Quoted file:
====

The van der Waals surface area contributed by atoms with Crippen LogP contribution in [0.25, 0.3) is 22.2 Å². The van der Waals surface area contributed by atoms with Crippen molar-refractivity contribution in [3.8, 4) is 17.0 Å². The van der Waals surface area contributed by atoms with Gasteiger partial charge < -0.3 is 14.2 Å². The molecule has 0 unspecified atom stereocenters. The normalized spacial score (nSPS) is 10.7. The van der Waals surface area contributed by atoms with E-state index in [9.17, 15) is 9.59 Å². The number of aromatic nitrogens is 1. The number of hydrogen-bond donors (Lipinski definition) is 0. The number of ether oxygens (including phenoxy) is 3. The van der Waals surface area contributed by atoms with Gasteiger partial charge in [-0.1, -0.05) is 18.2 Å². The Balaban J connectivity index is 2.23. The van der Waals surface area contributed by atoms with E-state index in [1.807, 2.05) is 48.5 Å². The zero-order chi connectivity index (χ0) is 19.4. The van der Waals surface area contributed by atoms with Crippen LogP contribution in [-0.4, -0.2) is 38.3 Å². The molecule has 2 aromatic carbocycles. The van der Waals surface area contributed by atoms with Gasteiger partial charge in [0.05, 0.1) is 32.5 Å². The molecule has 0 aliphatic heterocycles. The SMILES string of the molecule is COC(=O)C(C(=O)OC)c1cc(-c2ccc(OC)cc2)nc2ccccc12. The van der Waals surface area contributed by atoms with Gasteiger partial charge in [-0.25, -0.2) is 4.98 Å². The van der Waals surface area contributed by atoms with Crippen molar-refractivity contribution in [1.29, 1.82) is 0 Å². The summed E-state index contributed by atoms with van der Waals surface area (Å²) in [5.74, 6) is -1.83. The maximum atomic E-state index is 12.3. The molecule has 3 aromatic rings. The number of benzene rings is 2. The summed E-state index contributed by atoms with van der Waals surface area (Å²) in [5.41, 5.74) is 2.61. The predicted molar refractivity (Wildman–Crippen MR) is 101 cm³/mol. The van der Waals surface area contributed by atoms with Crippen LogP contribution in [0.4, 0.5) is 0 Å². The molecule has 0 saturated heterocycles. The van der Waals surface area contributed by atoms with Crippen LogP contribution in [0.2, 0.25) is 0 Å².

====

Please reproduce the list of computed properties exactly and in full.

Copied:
The van der Waals surface area contributed by atoms with Crippen LogP contribution in [0.25, 0.3) is 22.2 Å². The van der Waals surface area contributed by atoms with Crippen molar-refractivity contribution in [3.8, 4) is 17.0 Å². The van der Waals surface area contributed by atoms with Gasteiger partial charge < -0.3 is 14.2 Å². The molecule has 0 unspecified atom stereocenters. The normalized spacial score (nSPS) is 10.7. The van der Waals surface area contributed by atoms with E-state index in [9.17, 15) is 9.59 Å². The number of aromatic nitrogens is 1. The number of hydrogen-bond donors (Lipinski definition) is 0. The number of ether oxygens (including phenoxy) is 3. The van der Waals surface area contributed by atoms with Gasteiger partial charge in [-0.1, -0.05) is 18.2 Å². The Balaban J connectivity index is 2.23. The van der Waals surface area contributed by atoms with E-state index in [1.807, 2.05) is 48.5 Å². The zero-order chi connectivity index (χ0) is 19.4. The van der Waals surface area contributed by atoms with Crippen LogP contribution in [-0.4, -0.2) is 38.3 Å². The molecule has 2 aromatic carbocycles. The van der Waals surface area contributed by atoms with Gasteiger partial charge in [0.05, 0.1) is 32.5 Å². The molecule has 0 aliphatic heterocycles. The SMILES string of the molecule is COC(=O)C(C(=O)OC)c1cc(-c2ccc(OC)cc2)nc2ccccc12. The van der Waals surface area contributed by atoms with Gasteiger partial charge in [-0.25, -0.2) is 4.98 Å². The van der Waals surface area contributed by atoms with Crippen molar-refractivity contribution in [1.29, 1.82) is 0 Å². The summed E-state index contributed by atoms with van der Waals surface area (Å²) in [5.74, 6) is -1.83. The maximum atomic E-state index is 12.3. The molecule has 3 aromatic rings. The number of benzene rings is 2. The summed E-state index contributed by atoms with van der Waals surface area (Å²) in [5.41, 5.74) is 2.61. The predicted molar refractivity (Wildman–Crippen MR) is 101 cm³/mol. The van der Waals surface area contributed by atoms with Crippen LogP contribution in [0.4, 0.5) is 0 Å². The molecule has 0 saturated heterocycles. The van der Waals surface area contributed by atoms with Crippen LogP contribution in [0.2, 0.25) is 0 Å².